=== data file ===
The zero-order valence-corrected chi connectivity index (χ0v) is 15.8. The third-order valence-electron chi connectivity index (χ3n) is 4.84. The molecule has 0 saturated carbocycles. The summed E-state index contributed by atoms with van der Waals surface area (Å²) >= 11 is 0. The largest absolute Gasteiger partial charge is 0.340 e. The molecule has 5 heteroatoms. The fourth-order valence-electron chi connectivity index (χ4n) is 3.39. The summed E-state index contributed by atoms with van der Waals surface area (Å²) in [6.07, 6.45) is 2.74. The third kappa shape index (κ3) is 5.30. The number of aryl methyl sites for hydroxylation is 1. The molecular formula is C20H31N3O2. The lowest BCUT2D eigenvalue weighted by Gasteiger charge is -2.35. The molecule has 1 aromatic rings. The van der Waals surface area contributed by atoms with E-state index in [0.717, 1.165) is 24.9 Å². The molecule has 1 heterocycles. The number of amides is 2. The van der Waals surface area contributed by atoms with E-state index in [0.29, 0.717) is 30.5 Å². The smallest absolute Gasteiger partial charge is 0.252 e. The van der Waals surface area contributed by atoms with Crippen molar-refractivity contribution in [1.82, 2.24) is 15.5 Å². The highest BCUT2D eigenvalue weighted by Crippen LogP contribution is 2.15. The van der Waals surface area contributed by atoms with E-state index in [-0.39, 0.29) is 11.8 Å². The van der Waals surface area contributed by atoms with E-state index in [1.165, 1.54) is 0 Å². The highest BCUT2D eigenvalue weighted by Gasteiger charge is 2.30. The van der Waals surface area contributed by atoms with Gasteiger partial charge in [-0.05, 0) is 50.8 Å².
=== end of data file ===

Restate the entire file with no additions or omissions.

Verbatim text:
The zero-order valence-corrected chi connectivity index (χ0v) is 15.8. The third-order valence-electron chi connectivity index (χ3n) is 4.84. The molecule has 0 saturated carbocycles. The summed E-state index contributed by atoms with van der Waals surface area (Å²) >= 11 is 0. The largest absolute Gasteiger partial charge is 0.340 e. The molecule has 5 heteroatoms. The fourth-order valence-electron chi connectivity index (χ4n) is 3.39. The summed E-state index contributed by atoms with van der Waals surface area (Å²) in [6.07, 6.45) is 2.74. The third kappa shape index (κ3) is 5.30. The number of aryl methyl sites for hydroxylation is 1. The molecular formula is C20H31N3O2. The lowest BCUT2D eigenvalue weighted by Gasteiger charge is -2.35. The molecule has 1 aromatic rings. The van der Waals surface area contributed by atoms with E-state index in [0.717, 1.165) is 24.9 Å². The molecule has 1 heterocycles. The number of amides is 2. The van der Waals surface area contributed by atoms with E-state index in [0.29, 0.717) is 30.5 Å². The smallest absolute Gasteiger partial charge is 0.252 e. The van der Waals surface area contributed by atoms with Crippen molar-refractivity contribution in [1.82, 2.24) is 15.5 Å². The highest BCUT2D eigenvalue weighted by Crippen LogP contribution is 2.15. The van der Waals surface area contributed by atoms with E-state index in [-0.39, 0.29) is 11.8 Å². The van der Waals surface area contributed by atoms with E-state index in [1.165, 1.54) is 0 Å². The highest BCUT2D eigenvalue weighted by Gasteiger charge is 2.30. The van der Waals surface area contributed by atoms with Gasteiger partial charge in [-0.05, 0) is 50.8 Å².